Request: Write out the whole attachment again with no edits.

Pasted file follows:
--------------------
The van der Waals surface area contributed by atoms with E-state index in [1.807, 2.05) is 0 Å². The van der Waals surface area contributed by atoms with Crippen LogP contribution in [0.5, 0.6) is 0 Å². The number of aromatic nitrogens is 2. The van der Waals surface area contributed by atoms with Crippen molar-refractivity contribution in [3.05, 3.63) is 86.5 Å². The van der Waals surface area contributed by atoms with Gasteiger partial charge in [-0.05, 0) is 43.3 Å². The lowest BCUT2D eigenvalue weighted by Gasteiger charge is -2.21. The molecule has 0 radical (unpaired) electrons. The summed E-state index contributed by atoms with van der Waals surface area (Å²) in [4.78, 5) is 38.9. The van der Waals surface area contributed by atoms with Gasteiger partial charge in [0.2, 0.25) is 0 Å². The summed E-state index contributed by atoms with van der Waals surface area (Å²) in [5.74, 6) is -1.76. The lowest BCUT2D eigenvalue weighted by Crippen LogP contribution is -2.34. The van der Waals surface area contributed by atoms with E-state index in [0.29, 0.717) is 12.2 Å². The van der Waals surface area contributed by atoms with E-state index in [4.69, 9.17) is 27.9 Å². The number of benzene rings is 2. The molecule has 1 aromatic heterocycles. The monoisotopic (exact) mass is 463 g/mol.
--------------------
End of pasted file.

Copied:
The van der Waals surface area contributed by atoms with E-state index in [1.807, 2.05) is 0 Å². The van der Waals surface area contributed by atoms with Crippen LogP contribution in [0.5, 0.6) is 0 Å². The number of aromatic nitrogens is 2. The van der Waals surface area contributed by atoms with Crippen molar-refractivity contribution in [3.05, 3.63) is 86.5 Å². The van der Waals surface area contributed by atoms with Gasteiger partial charge in [-0.05, 0) is 43.3 Å². The lowest BCUT2D eigenvalue weighted by Gasteiger charge is -2.21. The molecule has 0 radical (unpaired) electrons. The summed E-state index contributed by atoms with van der Waals surface area (Å²) in [4.78, 5) is 38.9. The van der Waals surface area contributed by atoms with Gasteiger partial charge in [0.2, 0.25) is 0 Å². The summed E-state index contributed by atoms with van der Waals surface area (Å²) in [5.74, 6) is -1.76. The lowest BCUT2D eigenvalue weighted by Crippen LogP contribution is -2.34. The van der Waals surface area contributed by atoms with E-state index in [0.29, 0.717) is 12.2 Å². The van der Waals surface area contributed by atoms with E-state index in [4.69, 9.17) is 27.9 Å². The number of benzene rings is 2. The molecule has 1 aromatic heterocycles. The monoisotopic (exact) mass is 463 g/mol.